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Serge

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post #41 of 524
Thread Starter 
Power,

Just about any electronic part store will metal HD-15 hoods including Radio Shack I believe.

The shielded Cat 5 is a little more difficult because it is less widely used.
www.l-com.com has some pre-built cables. Fry's doesn't deliver to my knowledge. I used unicom cables ( www.unicomlink.com ). Ask them who also caries their shielded cat 5 products.

-Mr. Wigggles

EDIT: I am not sure if Unicom makes the shielded cables anymore. They are part number F5DD........ and it is no longer listed on their web-site. You can call and ask.

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The Mothership is now boarding.

[This message has been edited by MrWigggles (edited 06-26-2001).]
post #42 of 524
If you're using solder-cup connnectors, then you'll definitely want to do the center row first, as Eirikur mentioned.

An even easier way to do this is to use connectors where you solder seperate pins onto the wires, inserting them into an empty D-Shell connector afterwords. This does require an extra tool (not that I ever complain about having to buy new tools) to insert the pins into the shell, and it'll be even more important to use the strain relief dohickey in the outer shell. It's much easier to solder the pins this way, and easier to put on heat-shrink tubing afterwords.

Planning on building a couple of cables like this over the weekend.

DB.
post #43 of 524
Has anyone tried this for component video yet?

Forgive my ignorance, but how many wires are in a CAT-5 cable? Would you be able to use two wires per component color and it all "fit" in one CAT-5 cable? I would love to save money by making a simple 20' component cable!

Does anyone know if this would work for S-Video also? If there are enough wires in the CAT-5 it would be cool to send down component and s-video to a projector over one cable!

Thanks
Robert
post #44 of 524
post #45 of 524
There are 4 twisted pair (8 wires) plus the outside shield. I haven't tried this.

One concern beyond the ususal electrical concerns, e.g. impedance matching, etc., would be mechanical integrity. I don't know of any ready made junction boxes for DIY one-to-many component cables, but then you could always DIY.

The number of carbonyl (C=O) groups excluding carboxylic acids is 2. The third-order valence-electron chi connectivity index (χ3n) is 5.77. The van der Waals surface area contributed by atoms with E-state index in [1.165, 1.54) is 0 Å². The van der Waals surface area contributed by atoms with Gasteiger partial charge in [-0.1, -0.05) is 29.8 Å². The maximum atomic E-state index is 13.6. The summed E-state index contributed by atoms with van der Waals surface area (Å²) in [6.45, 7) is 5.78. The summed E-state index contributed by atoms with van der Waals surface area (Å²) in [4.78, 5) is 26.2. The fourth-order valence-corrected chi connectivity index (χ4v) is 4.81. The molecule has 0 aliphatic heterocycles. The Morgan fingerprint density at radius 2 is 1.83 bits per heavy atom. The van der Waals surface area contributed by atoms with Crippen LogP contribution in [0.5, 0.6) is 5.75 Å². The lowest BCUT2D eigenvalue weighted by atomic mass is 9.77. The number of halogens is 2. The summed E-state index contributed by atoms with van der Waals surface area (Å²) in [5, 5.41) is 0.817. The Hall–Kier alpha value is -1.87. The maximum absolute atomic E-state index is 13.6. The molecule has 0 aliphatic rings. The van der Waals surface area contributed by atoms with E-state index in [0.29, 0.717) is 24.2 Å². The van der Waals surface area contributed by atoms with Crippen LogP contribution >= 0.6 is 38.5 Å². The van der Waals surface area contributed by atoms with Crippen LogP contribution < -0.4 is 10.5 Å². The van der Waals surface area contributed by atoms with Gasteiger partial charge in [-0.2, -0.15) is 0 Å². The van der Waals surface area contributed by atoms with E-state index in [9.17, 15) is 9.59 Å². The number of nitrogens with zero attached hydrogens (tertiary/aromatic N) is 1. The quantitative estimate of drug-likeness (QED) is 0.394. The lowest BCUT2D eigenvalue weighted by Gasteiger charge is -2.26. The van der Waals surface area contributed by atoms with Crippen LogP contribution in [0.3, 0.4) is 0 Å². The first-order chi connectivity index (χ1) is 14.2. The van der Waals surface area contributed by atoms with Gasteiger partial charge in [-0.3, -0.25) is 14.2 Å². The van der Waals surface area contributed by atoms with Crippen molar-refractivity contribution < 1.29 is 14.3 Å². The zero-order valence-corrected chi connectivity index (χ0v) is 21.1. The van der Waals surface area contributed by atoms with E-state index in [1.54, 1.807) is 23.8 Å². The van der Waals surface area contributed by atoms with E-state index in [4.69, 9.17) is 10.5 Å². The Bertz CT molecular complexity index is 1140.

Frank
post #46 of 524
Quote:


Originally posted by Thumper:
To help those trying this cabling application.

This is a followup to the termination configuration Mr.Wigggles layed out in his starter post above:

[To crank up the performance yet another notch, solder all the "grounds" and shield together (inside the shells) at both ends even though the video card & projector combine these grounds on their circuit boards.]

So far we have installed about 150 overhead monitor & projector connections this way and have 60 more on tap to do in the next two weeks. It really does work

Thumper

Thumper or Mr. Wiggles,

What about jumpering all the "-"'s and grounds and connecting them to the shield. Would one still really need the connecting wires for Red-, Green-, and Blue- ?

If not, then there are 3 wires for "other" uses.

Just a thought, I have my shielded Cat5 on order.

Jay
post #47 of 524
Thread Starter 
Jay C,

By all means give it a shot. However, electrically you'll be fine, but the Z impedance at the terminations will definitely be changed probably for the worse but I don't really know.

Give it a shot if you want. but, with solder cup HD-15's the task is pretty easy both ways.

-Mr. Wigggles

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The Mothership is now boarding.
post #48 of 524
I just picked up on this thread and had a comment on the grounding issue. From what I've read (i.e. Grounding and Shielding Techniques in Instrumentation/Ralph Morrison) connecting shields at both end can cause a ground loop. Typically you would want to float one end of the shield. I'd suggest trying it both ways and go with whichever works best.
post #49 of 524
Thread Starter 
Bizzaro,

Nope, This isn't an earth ground issue. All grounds are electrically the same at the connectors.